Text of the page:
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Friday, June 17, 2011

The 10 "Demandments"


Generally my commentaries center on political issues affecting Newfoundland and Labrador but today I’ve decided to stray a little from the norm.

The common thread throughout my ranting and raving is vigilance for ensuring we continue to live in the best place on the face of the planet. This commentary is no different in that regard but it’s a departure from the big picture issues like our treatment by Ottawa or how well the provincial government is managing our future. This one is written with tongue firmly planted in cheek while looking at the day to day interaction we all have with one another.

When you get right down to it the quality of life we have here is not only affected on those who govern us but also by how well we all get along with each other. I hope you’ll read these 10 “Demandments” in the light hearted manner they were written but also seriously consider some of the advice they offer.

The 10 “Demandments”

With little or no law enforcement in small town Newfoundland & Labrador and nowhere to hide when personalities clash, the survival of communities depends in part on common sense when dealing with others.

Anyone growing up in that kind of environment learns through experience how to best get through the day with the least amount of aggravation or disturbance.

It’s a simple. The person you inadvertently piss off today may be the same person you need to rely on tomorrow and even if you don’t, you’re bound to cross paths again in short order.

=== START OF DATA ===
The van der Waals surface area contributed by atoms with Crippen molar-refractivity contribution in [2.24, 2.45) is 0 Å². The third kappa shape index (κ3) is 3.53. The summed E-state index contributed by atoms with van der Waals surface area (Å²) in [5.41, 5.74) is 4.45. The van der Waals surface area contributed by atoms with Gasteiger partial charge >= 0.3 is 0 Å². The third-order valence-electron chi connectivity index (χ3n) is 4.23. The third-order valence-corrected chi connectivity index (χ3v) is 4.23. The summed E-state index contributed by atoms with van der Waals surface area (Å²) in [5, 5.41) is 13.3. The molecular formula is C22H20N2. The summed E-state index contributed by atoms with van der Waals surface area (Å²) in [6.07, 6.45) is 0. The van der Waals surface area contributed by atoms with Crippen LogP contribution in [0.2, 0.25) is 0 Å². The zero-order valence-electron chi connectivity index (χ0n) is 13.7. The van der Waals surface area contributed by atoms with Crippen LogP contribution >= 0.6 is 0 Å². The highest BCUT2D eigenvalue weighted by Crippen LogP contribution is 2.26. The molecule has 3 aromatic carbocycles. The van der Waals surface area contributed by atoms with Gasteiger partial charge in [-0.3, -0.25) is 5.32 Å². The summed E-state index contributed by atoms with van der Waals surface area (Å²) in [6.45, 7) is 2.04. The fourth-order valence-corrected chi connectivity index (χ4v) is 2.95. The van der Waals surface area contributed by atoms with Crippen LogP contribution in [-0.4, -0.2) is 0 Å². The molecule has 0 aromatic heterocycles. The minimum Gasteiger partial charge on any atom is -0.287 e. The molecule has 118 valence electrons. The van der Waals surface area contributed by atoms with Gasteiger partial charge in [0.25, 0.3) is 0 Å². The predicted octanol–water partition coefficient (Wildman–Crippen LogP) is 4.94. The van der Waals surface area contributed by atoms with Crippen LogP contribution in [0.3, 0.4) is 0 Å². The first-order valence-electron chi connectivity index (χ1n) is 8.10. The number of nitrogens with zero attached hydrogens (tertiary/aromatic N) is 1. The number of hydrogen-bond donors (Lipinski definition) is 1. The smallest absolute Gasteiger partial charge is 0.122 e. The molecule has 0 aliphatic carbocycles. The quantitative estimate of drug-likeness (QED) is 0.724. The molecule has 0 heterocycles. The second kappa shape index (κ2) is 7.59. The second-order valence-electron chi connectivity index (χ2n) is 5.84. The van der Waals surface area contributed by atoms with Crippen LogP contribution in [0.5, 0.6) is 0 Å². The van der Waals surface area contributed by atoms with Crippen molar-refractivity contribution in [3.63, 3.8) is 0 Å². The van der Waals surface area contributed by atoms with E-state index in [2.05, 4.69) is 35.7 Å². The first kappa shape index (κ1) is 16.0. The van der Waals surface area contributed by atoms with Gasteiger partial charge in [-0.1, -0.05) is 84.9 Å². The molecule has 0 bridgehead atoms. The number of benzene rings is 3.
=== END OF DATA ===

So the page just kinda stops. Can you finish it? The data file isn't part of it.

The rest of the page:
With that in mind, here are a few simple lessons for some of the “Townies” out there. This list is by no means complete but I know that many of the points it makes are not necessarily top of mind for a number people I’ve had the dissatisfaction of coming across in my time.

1. First of all please stop referring to everyone from outside the overpass as a “Bayman”. We aren’t, at least not all of us. I was raised in Bishop’s Falls where the only body of water within miles was the Exploits River. No bay, no harbour and no inlet. I’m not a “Bayman” (not that there’s anything wrong with that) and never was. In return, if you refrain from using the term in my presence, I promise to stop calling you “Townie” or “Corner Boy”.

2. On a related note, as a St. John’s resident please don’t always assume that just because something seems like a good idea it’s automatically good for the entire province (provincial subsidies for pro sports teams spring to mind). Most towns in the province are so far in debt they can barely afford to fill their potholes with recycled newspapers and used bubble gum let alone aspire to laying hands on re-melted asphalt from some abandoned driveway. Sports teams and George Street refurbishments aren’t on the top of their list when it comes to spending tax dollars. Remembering that might be a good thing.

3. Elevator etiquette. When waiting for an elevator please try to be courteous and let people exit before barging through the doors. It’s far easier for you to get in, and them to get out, if you show a little restraint.